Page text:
Amazon Elastic Kubernetes Service (Amazon EKS) is Amazon’s popular, managed Kubernetes service. It lets you use open-source Kubernetes to orchestrate containerized applications, without the need to install and administer the Kubernetes control plane and infrastructure required for Kubernetes clusters.
Kubernetes security in EKS is the responsibility of both Amazon Web Services (AWS) and the client. This shared responsibility model divides the main security aspects as follows:
AWS offers an Identity and Access Management (IAM) service that helps administrators control access to AWS resources, at no extra charge. IAM administrators control who can sign in and who has permissions to use an Amazon EKS resource, based on policies defining access for service administrators and service users.
Service administrators determine which users should have access to each EKS resource. Users are provided credentials they can use for authentication and authorization of Kubernetes resources. Service users should only have access to the features they need to do their job—if they require additional permissions, they should contact the IAM administrator.
CloudWatch logs store diagnostic and audit logs from the control plane. Each EKS control plane receives its own log group. It is important to monitor these logs to discover security issues and other production issues.
AWS CloudTrail records EKS activity, capturing all API calls made by users, roles, or AWS services, or EKS console requests.
Related content: Read our guide to Kubernetes observability
Kubernetes lets you create key/value pairs and deliver them to applications running in pods. If these key/value pairs contain sensitive data, you can use Secret Store, a Container Storage Interface (CSI) driver. The driver is implemented by solutions like AWS Secrets Manager and AWS Parameter Store.
AWS Secrets Manager provides central storage and management for Kubernetes secrets, as well as the AWS Secrets and Configuration Provider (ASCP) plugin, which lets you work with legacy Kubernetes workloads that previously received secrets through etcd. It also lets you use IAM policies to define which pods can access each secret.
AWS Regions and Availability Zones (AZs) make it possible to run resources redundantly in multiple, physically isolated data centers. This allows you to make AWS workloads fault tolerant, scalable, and highly available.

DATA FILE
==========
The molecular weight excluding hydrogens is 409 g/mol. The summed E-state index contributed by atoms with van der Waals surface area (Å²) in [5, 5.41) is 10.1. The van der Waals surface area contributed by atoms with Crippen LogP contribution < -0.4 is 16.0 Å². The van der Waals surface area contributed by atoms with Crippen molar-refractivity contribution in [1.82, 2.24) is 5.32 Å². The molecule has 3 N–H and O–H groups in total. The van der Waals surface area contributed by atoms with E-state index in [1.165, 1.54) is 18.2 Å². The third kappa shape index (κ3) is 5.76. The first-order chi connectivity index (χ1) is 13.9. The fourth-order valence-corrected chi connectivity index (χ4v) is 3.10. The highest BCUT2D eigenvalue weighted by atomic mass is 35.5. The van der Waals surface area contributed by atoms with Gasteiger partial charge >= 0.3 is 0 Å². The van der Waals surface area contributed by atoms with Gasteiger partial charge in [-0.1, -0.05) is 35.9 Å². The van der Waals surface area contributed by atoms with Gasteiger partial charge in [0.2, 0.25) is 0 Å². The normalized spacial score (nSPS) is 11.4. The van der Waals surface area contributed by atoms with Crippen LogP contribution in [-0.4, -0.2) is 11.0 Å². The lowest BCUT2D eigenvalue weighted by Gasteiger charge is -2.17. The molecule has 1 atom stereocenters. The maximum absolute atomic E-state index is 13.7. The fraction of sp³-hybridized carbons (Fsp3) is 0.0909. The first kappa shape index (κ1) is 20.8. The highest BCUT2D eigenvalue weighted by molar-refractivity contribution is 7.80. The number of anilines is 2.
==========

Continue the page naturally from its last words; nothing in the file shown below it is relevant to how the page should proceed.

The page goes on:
Amazon EKS operates across multiple AZs, automatically scaling the control plane to ensure high performance. EKS detects and heals malfunctioning control plane instances, and performs automated patches and updates for all control plane components. EKS guarantees a service-level agreement (SLA) uptime of 99.5% for the Kubernetes API Server.
Here are best practices that can help you improve EKS security.
AWS offers three storage options for Kubernetes: Amazon Elastic Block Storage (EBS), Amazon Elastic File Storage (EFS), and Amazon FSx for Lustre. All three provide encryption at rest using either service-managed keys or customer master keys (CMKs).
Configure Amazon Elastic Compute Cloud (Amazon EC2) nodes for EKS according to the Center for Internet Security (CIS) Kubernetes Benchmark, which provides community-approved guidance for securely configuring Kubernetes clusters and nodes. The benchmark covers control plane configuration, node security configuration, policies, and managed services. You can run the open-source tool kube-bench to test your clusters for CIS security recommendations.
Related content: Read our guide to recent Kubernetes vulnerabilities
A Kubernetes cluster allows communication between all pods by default. This flexibility may be useful for development and experimentation, but it is not considered secure. Kubernetes network policies provide a mechanism to restrict network traffic between pods (commonly referred to as east-west traffic) and between pods and external services.
Kubernetes network policies work at layers 3 and 4 of the Open Systems Interconnection (OSI) model. They use pod selectors and tags to identify source and destination pods, but can also include IP addresses, port numbers, protocol numbers, or some combination of these.
Calico is Tigera’s open-source policy engine and can be used with EKS. In addition to implementing all Kubernetes network policy features, Calico extends network policies with a richer feature set, including support for layer 7 rules (such as HTTP) with Envoy’s direct integration into Calico’s pluggable data plane.
Placing worker nodes in a private subnet reduces your threat surface, because it minimizes exposure to the public internet. In EKS, the allocation of public IP addresses to nodes in a managed node group is controlled by the subnet in which these nodes are deployed (previously, nodes in a Managed Node Group were automatically assigned public IPs). If you choose to deploy your worker nodes in public subnets, implement AWS security group rules to limit their exposure.
Calico Enterprise and Calico Cloud provide Kubernetes security, observability, and networking on Amazon EKS, as well as on Amazon EC2 for self-managed Kubernetes.
Calico Enterprise and Calico Cloud offer the following unique features for EKS security: